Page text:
Acquired: Signed in 2009 out of Dominican Republic by BOS for $75,000 bonus, traded to CWS in July 2013, traded to LAD in December 2015
Previous Rank: 3 (CWS)
At a listed 6-foot-2 and 185 pounds, Montas apparently has the hollow bone structure of a bird, giving him the unique potential to evolve into a flying human. In actuality, he’s a big dude on the mound. He looks about as easy as anyone can look throwing 94-98, though he is either bullpen bound or needs more time getting his arsenal together. He has a tendency to sit a little too much on his back leg and leave pitches up in the zone, but overall he boasts an otherwise smooth, repeatable delivery with great arm action.
The concern with his immediate viability is the lack of movement and command on his fastball, which I think causes his easy rhythm to work against him facing hitters. His heater plays much more hittable than it should, though in a bullpen role, sustaining his higher velocity should mitigate that issue. His slider command was noticeably better in his big-league stint than on the fastball, and is already a plus pitch thrown in mid- to high-80s with slight but sharp two-plane break. His arsenal rounds out with an inconsistent changeup that occasionally shows average potential, but it most likely ends up with a below-average ceiling.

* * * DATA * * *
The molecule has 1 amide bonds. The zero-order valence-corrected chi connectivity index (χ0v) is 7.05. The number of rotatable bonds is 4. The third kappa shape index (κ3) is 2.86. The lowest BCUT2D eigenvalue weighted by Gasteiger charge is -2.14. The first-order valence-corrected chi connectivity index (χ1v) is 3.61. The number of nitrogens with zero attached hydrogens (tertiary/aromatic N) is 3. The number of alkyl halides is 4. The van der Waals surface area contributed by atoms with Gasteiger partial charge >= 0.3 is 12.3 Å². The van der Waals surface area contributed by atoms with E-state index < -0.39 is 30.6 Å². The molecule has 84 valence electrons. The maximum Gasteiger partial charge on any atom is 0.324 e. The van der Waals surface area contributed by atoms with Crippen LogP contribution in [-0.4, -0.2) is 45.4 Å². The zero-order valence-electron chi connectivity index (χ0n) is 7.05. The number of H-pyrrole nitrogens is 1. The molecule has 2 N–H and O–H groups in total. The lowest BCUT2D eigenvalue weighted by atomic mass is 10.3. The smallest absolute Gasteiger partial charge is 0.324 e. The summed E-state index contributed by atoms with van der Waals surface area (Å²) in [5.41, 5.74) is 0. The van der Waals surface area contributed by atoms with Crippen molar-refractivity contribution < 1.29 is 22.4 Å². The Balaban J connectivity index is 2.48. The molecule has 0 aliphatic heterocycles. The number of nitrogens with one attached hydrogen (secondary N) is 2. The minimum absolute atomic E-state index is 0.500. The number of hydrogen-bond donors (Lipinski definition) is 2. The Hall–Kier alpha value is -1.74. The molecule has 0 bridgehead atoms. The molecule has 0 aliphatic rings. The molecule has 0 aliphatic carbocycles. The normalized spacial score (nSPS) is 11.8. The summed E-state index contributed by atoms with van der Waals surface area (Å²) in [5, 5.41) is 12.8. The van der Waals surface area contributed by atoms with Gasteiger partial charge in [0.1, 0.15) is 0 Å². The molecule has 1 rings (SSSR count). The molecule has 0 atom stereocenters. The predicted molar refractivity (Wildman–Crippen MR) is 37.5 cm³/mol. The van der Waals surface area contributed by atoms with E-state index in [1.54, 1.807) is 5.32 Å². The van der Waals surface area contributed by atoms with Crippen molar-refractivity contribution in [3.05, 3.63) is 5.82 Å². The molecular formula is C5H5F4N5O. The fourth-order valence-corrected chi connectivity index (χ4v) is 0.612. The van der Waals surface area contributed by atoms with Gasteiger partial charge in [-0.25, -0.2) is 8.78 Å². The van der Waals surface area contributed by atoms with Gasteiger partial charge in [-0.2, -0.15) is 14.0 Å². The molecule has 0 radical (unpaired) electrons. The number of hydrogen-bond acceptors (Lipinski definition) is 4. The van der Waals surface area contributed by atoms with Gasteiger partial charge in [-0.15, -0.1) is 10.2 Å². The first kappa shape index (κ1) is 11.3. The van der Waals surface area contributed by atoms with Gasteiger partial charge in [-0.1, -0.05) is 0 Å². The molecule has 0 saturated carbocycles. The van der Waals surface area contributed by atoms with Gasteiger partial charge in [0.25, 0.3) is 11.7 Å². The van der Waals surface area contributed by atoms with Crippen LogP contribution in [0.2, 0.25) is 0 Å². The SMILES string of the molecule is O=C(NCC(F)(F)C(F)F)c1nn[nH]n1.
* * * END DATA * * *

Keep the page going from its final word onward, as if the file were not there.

Montas’ ceiling is still pretty high despite some concerns over his current skills. The bullpen has been whispered as his future home for a while now, and a full-time move there will put him in the discussion for closer as soon as he’s comfortable in the role. His slider alone ensures he will be able to get big-league hitters out.
Fastball: 50/55/65 Slider: 60/65/70 Changeup: 35/40/45 Command: 40/45/45
Video courtesy of ieProSports
8. Cody Bellinger, 1B